a lot more than in church.”
"… it can be cool
to be Catholic"
The leaders of the weekly meetings and service
projects pose another formative aspect of the Challenge program.
girls team up as leaders for each grade school/junior high
group. In most cases, the team leaders are past Challenge
“There’s a pair of team leads,” Kube explains. “They start
freshman year and get the fifth graders, then have those
girls for four years. They grow with the girls.
leads handle the whole meeting. Adults chaperone, but they’re in
the background. The team leads organize and lead the meetings.
They have nice guide books that take them through it
and suggest activities and projects,” adds Kube. “Plus they have
formal training from consecrated women [of Regnum Christi] about three
times a year.”
Margie Lademan is one such consecrated woman. After
eight years of formation, consecrated women take vows of poverty,
chastity and obedience to dedicate their lives to helping Catholics
grow closer to Christ. Lademan lives in a community with
four other consecrated women of Regnum Christi in Cincinnati.
be more efficient to have older people lead [the meetings],
but it helps the younger girls to really want to
listen and to learn because it’s someone closer to their
age and yet someone they still look up to. It
shows them it can be cool to be Catholic in
“And for the high school girls, it can be
such a grounder for them to have that responsibility and
to keep doing something that keeps them involved and fervent
in their own faith life,” Lademan adds.
Megan Kube, oldest daughter
of Rosie Kube, appreciates the value of being a team
“I think that by teaching virtue and by teaching all
these different lessons, and showing [them to] the girls through
service projects, I have learned them so much more for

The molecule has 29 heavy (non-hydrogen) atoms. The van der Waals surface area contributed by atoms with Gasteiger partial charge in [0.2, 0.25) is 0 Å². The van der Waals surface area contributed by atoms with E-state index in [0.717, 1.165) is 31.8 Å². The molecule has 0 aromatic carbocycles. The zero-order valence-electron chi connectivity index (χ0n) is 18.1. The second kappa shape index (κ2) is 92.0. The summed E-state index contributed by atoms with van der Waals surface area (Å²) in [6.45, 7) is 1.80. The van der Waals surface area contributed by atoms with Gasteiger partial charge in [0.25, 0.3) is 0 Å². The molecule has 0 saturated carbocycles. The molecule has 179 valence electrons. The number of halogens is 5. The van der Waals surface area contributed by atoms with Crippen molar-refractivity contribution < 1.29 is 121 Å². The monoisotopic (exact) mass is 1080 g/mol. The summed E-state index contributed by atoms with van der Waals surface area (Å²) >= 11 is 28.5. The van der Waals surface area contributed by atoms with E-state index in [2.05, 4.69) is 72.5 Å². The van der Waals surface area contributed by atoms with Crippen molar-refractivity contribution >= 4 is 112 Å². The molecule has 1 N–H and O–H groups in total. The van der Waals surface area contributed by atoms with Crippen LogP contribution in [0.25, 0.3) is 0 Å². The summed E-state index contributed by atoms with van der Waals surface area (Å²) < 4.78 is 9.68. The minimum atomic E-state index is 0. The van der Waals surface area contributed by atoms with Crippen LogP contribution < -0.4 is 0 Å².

“It’s one thing to just listen to someone tell you,
but as a team leader it’s more real to me.
I’ve really taken my faith as my own,” Megan adds.
the high school girls do provide the core of the
leadership, Msgr. William Stumpf, pastor of St. Michael Parish, also
recognizes the impact of the program on the adults who
“Mothers gain from the program and have their faith
strengthened. There’s not just the role model of the older
girls, but all the girls look to their mothers as
"… a great lesson to learn at a young
Msgr. Stumpf sees many other benefits to Challenge as well.
think it’s an excellent program. Girls have an opportunity to
grow in faith—both younger girls who are participants and also
the older ones who serve as role models,” he says.
“And not just girls here in the parish and school,
but also girls not in our school. It’s very inclusive.”
Chipps, a member of St. Nicholas Parish in Ripley County,
appreciates being able to experience the service camp with the
St. Michael’s group. As she heads off to East Central
High School in St. Leon in the fall, she reflects
on lessons that she has learned through Challenge.
“It has definitely
brought me closer to God in a lot of ways.
It teaches you a lot of things about faith, meeting
other people, learning about different ways to pray, getting used
to praying in the morning, and then in the afternoon
and the evening. It really sets you up for life.”
that, says Lademan, is the essence of Challenge.
“Challenge is very
orthodox. It definitely follows the teachings of the Catholic Church.
It complements a Catholic education through helping the girls to
have an experience of the truth of the faith, making
it fun and to their age group,” she says. “That
will grow into something that they believe in and something
that is meaningful for them, so they will go on
to act upon it, share it and live out their
Catholic faith in a more personal and deep way.”
pastor, this is crucial to Msgr. Stumpf.
“It gives them wonderful
footing for the years ahead as they enter high school
and college. It’s shaped them in their personal values,” he
says. “It’s deepened their personal relationship with Christ, and given
them a solid foundation of the teachings of the faith.
focused on charity and the command to love one’s neighbor,
which is a very important lesson for all, but what
a great lesson to learn at a young age.”
information on Challenge, log on to www.challengeclubs.com.)